Should you wear weight lifting gloves? It’s a common question among both new and experienced gym-goers. Many resources will give you a definite yes or no answer, based purely on their own opinion. This article will not be based on opinion, but instead will be based on the pros and cons of wearing weight lifting gloves.
Pros and Cons of Weight Lifting Gloves
There are three main arguments for and against weight lifting gloves. These arguments involve positive and negative effects on grip strength, technique, and callous formation. There are so many pieces of contradicting information on this topic that it can be difficult to determine what to believe.
By hearing both sides of this argument, it is my hope that you will be able to make an informed decision on whether or not you should wear weight lifting gloves. Without further ado, here are the benefits and drawbacks of wearing weight lifting gloves:
Wearing weight lifting gloves for improved grip strength can be both beneficial and detrimental to your training. On one hand, they make it easier to grip the bar when your hands get sweaty. This will allow you to continue to train your muscles, without worrying about whether or not your hands will slip.
On the other hand, weight lifting gloves can provide a false sense of grip strength. When performing functional tasks such as carrying boxes, doing yard work, etc., you may realize that without the lifting gloves, your grip is actually not as strong as you believed it to be.
Another point worth mentioning is that wearing weight lifting gloves will increase the diameter of the bar, therefore technically making it more difficult to grip. Whether or not this increases or decreases your grip strength is dependent on personal perception.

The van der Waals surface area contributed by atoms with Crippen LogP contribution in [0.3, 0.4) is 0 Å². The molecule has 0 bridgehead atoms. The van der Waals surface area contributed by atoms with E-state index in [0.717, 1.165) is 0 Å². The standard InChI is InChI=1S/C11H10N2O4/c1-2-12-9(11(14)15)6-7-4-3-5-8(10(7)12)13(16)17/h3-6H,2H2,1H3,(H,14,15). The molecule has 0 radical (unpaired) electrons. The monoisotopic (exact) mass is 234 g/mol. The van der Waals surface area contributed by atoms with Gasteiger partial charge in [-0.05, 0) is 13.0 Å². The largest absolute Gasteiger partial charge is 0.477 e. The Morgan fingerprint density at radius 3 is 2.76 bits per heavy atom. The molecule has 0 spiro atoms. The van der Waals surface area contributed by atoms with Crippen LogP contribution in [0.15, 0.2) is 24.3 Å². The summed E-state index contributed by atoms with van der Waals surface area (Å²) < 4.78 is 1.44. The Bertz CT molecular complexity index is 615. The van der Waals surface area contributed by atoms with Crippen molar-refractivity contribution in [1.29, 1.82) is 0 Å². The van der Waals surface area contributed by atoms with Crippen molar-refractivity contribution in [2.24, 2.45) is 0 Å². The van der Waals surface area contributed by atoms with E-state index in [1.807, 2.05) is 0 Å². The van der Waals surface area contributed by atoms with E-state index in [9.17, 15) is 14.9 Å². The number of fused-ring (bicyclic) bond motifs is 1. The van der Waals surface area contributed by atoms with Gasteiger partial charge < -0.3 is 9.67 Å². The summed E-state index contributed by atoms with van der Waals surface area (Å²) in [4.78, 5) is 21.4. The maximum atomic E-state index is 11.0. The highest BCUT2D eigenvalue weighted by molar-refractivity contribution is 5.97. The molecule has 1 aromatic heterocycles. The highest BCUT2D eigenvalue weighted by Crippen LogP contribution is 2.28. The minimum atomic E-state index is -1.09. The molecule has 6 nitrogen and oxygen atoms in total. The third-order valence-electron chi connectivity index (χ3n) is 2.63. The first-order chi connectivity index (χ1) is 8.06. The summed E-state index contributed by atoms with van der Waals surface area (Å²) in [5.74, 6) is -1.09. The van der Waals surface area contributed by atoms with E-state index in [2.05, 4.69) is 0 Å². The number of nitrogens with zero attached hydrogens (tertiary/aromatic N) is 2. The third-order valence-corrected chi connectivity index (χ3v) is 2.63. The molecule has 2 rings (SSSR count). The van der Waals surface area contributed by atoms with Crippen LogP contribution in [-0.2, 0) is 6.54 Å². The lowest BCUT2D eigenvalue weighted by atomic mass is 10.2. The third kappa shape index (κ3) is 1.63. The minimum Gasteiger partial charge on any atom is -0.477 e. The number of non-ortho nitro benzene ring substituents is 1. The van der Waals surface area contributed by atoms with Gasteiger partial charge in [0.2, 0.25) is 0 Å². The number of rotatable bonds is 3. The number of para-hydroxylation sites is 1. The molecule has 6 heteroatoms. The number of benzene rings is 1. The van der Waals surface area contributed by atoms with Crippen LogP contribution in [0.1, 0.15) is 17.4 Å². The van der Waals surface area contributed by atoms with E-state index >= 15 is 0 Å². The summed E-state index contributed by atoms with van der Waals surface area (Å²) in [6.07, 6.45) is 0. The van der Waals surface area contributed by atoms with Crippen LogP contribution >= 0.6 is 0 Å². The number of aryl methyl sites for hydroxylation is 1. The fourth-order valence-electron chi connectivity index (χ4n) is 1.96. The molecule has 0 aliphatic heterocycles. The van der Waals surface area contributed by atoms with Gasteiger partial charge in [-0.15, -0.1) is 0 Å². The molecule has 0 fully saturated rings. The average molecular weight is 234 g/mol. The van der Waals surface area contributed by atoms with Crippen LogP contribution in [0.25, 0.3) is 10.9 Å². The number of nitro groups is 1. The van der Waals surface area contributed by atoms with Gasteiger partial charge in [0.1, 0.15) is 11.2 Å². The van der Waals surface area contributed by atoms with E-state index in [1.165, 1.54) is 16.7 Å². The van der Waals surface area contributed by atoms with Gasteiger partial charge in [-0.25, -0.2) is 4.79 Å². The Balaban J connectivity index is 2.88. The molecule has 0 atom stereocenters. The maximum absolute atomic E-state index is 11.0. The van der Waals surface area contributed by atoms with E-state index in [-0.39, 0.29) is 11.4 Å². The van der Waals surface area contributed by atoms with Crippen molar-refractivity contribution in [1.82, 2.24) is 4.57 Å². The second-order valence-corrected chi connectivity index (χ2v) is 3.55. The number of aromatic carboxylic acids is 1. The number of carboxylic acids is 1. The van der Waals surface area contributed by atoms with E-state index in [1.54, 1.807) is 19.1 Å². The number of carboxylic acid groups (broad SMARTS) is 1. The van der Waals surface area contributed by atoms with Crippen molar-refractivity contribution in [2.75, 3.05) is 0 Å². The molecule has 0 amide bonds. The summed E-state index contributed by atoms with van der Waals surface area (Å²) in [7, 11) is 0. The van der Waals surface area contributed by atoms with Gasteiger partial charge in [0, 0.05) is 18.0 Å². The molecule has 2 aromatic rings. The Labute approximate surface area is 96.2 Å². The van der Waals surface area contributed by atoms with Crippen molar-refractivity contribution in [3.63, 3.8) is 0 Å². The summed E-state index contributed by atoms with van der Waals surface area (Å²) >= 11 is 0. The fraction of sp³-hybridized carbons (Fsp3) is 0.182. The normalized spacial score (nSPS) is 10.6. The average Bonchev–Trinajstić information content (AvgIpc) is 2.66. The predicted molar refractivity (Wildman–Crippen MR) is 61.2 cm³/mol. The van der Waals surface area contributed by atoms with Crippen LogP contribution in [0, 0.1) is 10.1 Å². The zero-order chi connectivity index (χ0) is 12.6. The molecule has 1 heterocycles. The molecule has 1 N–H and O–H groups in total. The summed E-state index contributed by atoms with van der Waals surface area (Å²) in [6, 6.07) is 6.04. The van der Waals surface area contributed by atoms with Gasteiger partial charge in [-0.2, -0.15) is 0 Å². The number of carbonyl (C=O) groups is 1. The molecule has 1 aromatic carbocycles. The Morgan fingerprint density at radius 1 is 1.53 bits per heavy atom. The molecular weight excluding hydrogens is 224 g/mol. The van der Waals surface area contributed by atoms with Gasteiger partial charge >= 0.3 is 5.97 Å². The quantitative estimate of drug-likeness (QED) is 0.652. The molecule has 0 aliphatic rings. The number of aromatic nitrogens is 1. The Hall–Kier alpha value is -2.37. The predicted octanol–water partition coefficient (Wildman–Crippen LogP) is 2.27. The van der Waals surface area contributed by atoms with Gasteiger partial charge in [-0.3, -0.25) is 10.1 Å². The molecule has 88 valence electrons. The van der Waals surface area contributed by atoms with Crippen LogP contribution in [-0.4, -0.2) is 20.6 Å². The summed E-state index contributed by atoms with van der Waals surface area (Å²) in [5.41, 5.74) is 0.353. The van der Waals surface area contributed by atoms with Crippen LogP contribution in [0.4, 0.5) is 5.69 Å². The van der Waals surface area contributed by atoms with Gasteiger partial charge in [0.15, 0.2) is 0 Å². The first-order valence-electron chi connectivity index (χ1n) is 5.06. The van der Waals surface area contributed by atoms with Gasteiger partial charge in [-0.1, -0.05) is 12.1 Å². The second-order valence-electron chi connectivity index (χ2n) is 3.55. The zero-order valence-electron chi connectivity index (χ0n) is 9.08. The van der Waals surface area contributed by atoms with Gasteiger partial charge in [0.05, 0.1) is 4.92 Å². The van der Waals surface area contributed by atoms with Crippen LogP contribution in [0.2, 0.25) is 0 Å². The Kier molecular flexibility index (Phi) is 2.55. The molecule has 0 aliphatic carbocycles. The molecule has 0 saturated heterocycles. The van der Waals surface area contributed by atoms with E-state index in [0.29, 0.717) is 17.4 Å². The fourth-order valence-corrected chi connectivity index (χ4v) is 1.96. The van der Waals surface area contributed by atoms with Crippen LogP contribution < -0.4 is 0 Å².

The gloves will make it easier to grip when the bar becomes sweaty, but more difficult to grip overall because of the increased thickness of the bar. If you do not want to wear gloves but are having trouble with the barbell slipping out of your hands, try using chalk or an eco ball to decrease the likelihood of slippage.
Weight lifting gloves create a barrier between your hands and the bar. Some argue that this can be detrimental to your technique because this barrier decreases coordination, as well as prevents you from maintaining proper hand-bar position. Everyone knows how difficult it can be to use a cell phone when you are wearing gloves.
The gloves act as a barrier between your hand and the object. Generally, this barrier, coupled with the decreased mobility in your hands and fingers, can make things more difficult. This especially holds true when performing olympic lifts such as power cleans, snatches, and the clean and jerk.
The thickness of the weight lifting gloves makes it harder to keep the bar as close to your wrists as possible during bench and overhead press. This may decrease the efficiency of your lifting technique and potentially cause wrist pain. On the other hand, some argue that the ability to tighten the wrist straps on weight lifting gloves can prevent wrist pain. Depending on how you look at it, both arguments can be validated in this regard.
If you have lifted weights for any amount of time, you’ve probably realized that your hands become dry and calloused from the barbells and dumbbells. Preventing callous formation seems to be the most common reason for wearing weight lifting gloves. If you stick with it long enough, your hands will become used to it and your callouses will become flat and smooth rather than enlarged and scratchy.
Weight lifting gloves will reduce callous formation, but will not prevent it completely. This is especially true when dealing with heavy weights. If your significant other complains about the callouses on your hands, it may be best to use weight lifting gloves to aid in combating this. If you are using gloves and still getting unwanted callouses on your hands, try shaving them every 1-2 weeks and moisturizing regularly.
As you can see, there are many valid arguments both for and against weight lifting gloves. Some believe that weight lifting gloves help your grip strength, protect your wrists, and prevent callous formation. Others believe that weight lifting gloves decrease your grip strength, may cause wrist pain, and do not prevent callous formation.
Wearing weight lifting gloves is purely a matter of personal preference. Now that you know the benefits and drawbacks of wearing weight lifting gloves, will you decide to wear them or not?